An experiment conducted by scientists from Birmingham could revolutionize transplantology. “The kidneys were functioning perfectly,” said one of the researchers.
Doctors have long wondered how to use animal organs to save human lives. The experiment, published in August in the scientific journal Jama Surgery, may provide an answer to this question. A team of experts has made a breakthrough in the field of transplantology.
Pig kidneys can keep a human alive
Surgeons transplanted genetically modified pig kidneys to a brain-dead man. A 52-year-old patient with high blood pressure and chronic kidney disease had both organs removed and dialysis stopped. Then xenotransplantation (the operation of transplanting an organ or tissue from an individual belonging to another species) was performed. After the procedure, doctors continuously monitored kidney function. It turned out that they produced 37 liters of urine in the first 24 hours and continued to work for over a week. This means that they are able to do their job well also in the human body.
It turned out that pig kidneys can remove enough creatinine to keep an adult human alive, and this can be achieved using a standard immunosuppression regimen. It is truly an extraordinary feeling to see the first such event in history with your own eyes. The kidneys functioned perfectly. We have been able to gather additional safety information and scientific data that is critical to our efforts to obtain FDA approval for a clinical trial involving living humans,” said transplant surgeon Jayme Locke, one of the authors of the study.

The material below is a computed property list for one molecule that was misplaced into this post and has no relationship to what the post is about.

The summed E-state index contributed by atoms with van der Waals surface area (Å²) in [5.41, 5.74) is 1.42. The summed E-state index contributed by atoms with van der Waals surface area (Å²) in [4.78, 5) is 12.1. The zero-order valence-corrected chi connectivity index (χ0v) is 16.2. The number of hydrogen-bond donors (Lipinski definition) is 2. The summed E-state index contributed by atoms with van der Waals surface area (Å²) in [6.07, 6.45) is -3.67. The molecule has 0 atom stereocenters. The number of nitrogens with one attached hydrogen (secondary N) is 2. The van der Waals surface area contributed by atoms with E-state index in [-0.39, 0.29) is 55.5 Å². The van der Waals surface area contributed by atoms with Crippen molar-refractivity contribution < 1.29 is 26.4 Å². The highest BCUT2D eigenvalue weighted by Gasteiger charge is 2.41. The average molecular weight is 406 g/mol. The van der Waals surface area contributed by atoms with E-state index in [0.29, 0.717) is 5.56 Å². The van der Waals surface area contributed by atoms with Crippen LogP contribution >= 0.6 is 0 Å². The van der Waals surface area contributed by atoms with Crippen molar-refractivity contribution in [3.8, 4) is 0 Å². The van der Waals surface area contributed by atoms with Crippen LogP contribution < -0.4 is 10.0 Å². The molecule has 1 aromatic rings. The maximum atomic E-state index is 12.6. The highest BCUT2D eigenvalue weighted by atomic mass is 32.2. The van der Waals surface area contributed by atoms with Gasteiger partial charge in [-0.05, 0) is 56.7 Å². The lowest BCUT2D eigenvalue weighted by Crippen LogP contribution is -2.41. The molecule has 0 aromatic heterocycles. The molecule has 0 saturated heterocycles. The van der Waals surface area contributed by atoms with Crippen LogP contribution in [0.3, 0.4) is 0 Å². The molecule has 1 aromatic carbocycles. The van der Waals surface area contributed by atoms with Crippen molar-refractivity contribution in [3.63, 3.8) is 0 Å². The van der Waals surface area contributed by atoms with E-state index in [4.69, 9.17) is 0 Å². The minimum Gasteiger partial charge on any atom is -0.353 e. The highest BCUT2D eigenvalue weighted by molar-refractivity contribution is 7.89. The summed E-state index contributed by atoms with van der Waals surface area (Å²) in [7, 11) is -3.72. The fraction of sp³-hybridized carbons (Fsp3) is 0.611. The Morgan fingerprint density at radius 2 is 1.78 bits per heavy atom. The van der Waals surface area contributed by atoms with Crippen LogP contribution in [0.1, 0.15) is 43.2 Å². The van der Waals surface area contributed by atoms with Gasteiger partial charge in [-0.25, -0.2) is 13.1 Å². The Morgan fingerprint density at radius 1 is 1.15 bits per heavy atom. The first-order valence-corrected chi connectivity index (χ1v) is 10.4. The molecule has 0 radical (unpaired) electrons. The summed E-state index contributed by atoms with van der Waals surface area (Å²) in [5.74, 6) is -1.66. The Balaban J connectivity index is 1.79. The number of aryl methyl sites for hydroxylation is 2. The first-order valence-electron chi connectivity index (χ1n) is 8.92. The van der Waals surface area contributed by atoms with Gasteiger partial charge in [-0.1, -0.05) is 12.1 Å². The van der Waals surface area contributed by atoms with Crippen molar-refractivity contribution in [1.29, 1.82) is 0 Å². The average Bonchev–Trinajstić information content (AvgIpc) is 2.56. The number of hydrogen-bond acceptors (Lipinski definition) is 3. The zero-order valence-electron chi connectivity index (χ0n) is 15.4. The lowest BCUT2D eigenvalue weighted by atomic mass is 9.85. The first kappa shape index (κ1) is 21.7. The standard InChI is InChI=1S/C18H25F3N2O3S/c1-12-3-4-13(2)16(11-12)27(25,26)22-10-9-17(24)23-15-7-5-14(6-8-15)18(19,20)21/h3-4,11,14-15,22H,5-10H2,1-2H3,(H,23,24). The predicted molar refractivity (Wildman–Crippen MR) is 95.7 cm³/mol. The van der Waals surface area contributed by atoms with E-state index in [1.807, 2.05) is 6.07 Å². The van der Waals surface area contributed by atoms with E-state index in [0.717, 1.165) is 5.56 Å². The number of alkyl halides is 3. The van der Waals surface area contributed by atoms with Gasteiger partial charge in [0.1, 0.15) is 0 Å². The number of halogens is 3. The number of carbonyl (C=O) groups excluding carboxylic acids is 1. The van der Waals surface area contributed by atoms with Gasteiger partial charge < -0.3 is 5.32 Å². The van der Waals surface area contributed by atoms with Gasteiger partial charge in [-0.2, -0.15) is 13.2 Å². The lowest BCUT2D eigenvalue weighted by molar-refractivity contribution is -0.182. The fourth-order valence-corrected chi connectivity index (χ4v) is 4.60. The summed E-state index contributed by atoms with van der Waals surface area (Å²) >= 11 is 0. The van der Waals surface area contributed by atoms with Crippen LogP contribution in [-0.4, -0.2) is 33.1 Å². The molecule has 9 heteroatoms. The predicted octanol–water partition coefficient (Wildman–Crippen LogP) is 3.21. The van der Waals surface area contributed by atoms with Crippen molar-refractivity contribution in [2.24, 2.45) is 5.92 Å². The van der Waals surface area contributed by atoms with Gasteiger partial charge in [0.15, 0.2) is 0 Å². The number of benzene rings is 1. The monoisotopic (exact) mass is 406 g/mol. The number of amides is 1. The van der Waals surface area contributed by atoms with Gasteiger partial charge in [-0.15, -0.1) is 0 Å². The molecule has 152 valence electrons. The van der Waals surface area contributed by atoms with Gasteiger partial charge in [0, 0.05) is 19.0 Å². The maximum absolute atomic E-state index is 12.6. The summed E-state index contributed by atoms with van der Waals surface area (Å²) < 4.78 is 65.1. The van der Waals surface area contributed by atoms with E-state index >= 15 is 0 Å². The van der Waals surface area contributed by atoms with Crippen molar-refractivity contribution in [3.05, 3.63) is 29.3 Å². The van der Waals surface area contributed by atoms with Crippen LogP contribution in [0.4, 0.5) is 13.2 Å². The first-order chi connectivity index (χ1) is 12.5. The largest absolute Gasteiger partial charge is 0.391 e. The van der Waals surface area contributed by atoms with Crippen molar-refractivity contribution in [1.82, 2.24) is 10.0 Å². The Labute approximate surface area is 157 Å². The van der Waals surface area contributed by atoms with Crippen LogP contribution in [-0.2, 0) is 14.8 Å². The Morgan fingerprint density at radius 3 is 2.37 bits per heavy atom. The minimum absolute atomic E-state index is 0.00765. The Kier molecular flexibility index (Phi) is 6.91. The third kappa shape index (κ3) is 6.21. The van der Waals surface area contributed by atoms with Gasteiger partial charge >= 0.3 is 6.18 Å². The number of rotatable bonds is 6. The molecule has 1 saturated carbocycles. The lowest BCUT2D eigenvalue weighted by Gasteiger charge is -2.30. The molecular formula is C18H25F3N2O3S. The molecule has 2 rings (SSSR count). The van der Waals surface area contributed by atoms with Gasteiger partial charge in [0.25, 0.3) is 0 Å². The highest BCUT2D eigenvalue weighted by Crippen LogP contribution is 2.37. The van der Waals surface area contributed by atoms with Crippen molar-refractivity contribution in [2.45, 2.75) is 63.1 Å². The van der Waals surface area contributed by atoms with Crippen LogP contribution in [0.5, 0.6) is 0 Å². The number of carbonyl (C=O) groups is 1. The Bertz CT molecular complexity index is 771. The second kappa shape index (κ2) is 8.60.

The expert hopes that the discovery will be the next step in the progress in the field of transplantation and a way to overcome the crisis related to the shortage of organs for transplantation. Every year, tens of thousands of people die while waiting for a transplant.
Xenotransplantation as an answer to the problems of world transplantology?
According to the National Institute of Diabetes and Digestive and Kidney Diseases, kidney disease kills more people each year than breast or prostate cancer. Although transplantation is the gold standard for treating end-stage organ failure, only 25,000 transplants are performed annually in the United States, and more than 90,000 people are on the waiting list for a transplant. More than 800,000 Americans live with kidney failure, and 240 dialysis patients die every day. Most of them never make it onto the transplant waiting list.
It is worth emphasizing that the problem of the lack of organs for transplantation is not unique to the United States. Poland is also struggling with it. In 2022, over 850 kidney transplants were carried out, and the needs of patients are much greater. Xenotransplantation can be a chance for a longer and better life for many patients around the world.